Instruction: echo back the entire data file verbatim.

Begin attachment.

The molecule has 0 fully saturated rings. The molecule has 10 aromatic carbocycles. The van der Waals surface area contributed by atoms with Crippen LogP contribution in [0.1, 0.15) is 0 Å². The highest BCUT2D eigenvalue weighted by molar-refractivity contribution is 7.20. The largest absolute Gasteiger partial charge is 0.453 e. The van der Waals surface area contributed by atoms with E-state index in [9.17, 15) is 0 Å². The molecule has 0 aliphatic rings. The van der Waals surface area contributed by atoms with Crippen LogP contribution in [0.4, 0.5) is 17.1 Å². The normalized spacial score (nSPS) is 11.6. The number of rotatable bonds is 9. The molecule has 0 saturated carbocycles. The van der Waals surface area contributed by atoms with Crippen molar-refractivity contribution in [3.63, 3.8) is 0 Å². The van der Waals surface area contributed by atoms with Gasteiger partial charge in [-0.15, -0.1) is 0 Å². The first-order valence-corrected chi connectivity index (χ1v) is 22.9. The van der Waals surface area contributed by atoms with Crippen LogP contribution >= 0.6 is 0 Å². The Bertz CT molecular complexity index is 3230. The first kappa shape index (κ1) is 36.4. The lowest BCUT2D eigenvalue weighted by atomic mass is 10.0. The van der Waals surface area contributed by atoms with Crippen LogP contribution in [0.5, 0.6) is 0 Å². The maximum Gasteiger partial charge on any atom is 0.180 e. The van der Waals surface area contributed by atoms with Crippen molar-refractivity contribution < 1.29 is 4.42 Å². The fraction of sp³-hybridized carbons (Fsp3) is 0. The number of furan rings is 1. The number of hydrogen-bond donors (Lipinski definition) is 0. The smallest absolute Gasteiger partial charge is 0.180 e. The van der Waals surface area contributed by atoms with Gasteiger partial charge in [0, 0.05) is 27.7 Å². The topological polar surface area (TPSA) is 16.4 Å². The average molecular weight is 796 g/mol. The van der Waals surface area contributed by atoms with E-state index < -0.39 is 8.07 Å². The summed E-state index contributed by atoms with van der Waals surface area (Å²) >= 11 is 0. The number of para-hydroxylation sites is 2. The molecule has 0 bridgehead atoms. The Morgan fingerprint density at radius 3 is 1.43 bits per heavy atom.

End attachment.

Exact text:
The molecule has 0 fully saturated rings. The molecule has 10 aromatic carbocycles. The van der Waals surface area contributed by atoms with Crippen LogP contribution in [0.1, 0.15) is 0 Å². The highest BCUT2D eigenvalue weighted by molar-refractivity contribution is 7.20. The largest absolute Gasteiger partial charge is 0.453 e. The van der Waals surface area contributed by atoms with E-state index in [9.17, 15) is 0 Å². The molecule has 0 aliphatic rings. The van der Waals surface area contributed by atoms with Crippen LogP contribution in [0.4, 0.5) is 17.1 Å². The normalized spacial score (nSPS) is 11.6. The number of rotatable bonds is 9. The molecule has 0 saturated carbocycles. The van der Waals surface area contributed by atoms with Crippen molar-refractivity contribution in [3.63, 3.8) is 0 Å². The van der Waals surface area contributed by atoms with Gasteiger partial charge in [-0.15, -0.1) is 0 Å². The first-order valence-corrected chi connectivity index (χ1v) is 22.9. The van der Waals surface area contributed by atoms with Crippen LogP contribution >= 0.6 is 0 Å². The Bertz CT molecular complexity index is 3230. The first kappa shape index (κ1) is 36.4. The lowest BCUT2D eigenvalue weighted by atomic mass is 10.0. The van der Waals surface area contributed by atoms with Crippen LogP contribution in [0.5, 0.6) is 0 Å². The maximum Gasteiger partial charge on any atom is 0.180 e. The van der Waals surface area contributed by atoms with Crippen molar-refractivity contribution < 1.29 is 4.42 Å². The fraction of sp³-hybridized carbons (Fsp3) is 0. The number of furan rings is 1. The number of hydrogen-bond donors (Lipinski definition) is 0. The smallest absolute Gasteiger partial charge is 0.180 e. The van der Waals surface area contributed by atoms with Gasteiger partial charge in [0, 0.05) is 27.7 Å². The topological polar surface area (TPSA) is 16.4 Å². The average molecular weight is 796 g/mol. The van der Waals surface area contributed by atoms with E-state index < -0.39 is 8.07 Å². The summed E-state index contributed by atoms with van der Waals surface area (Å²) >= 11 is 0. The number of para-hydroxylation sites is 2. The molecule has 0 bridgehead atoms. The Morgan fingerprint density at radius 3 is 1.43 bits per heavy atom.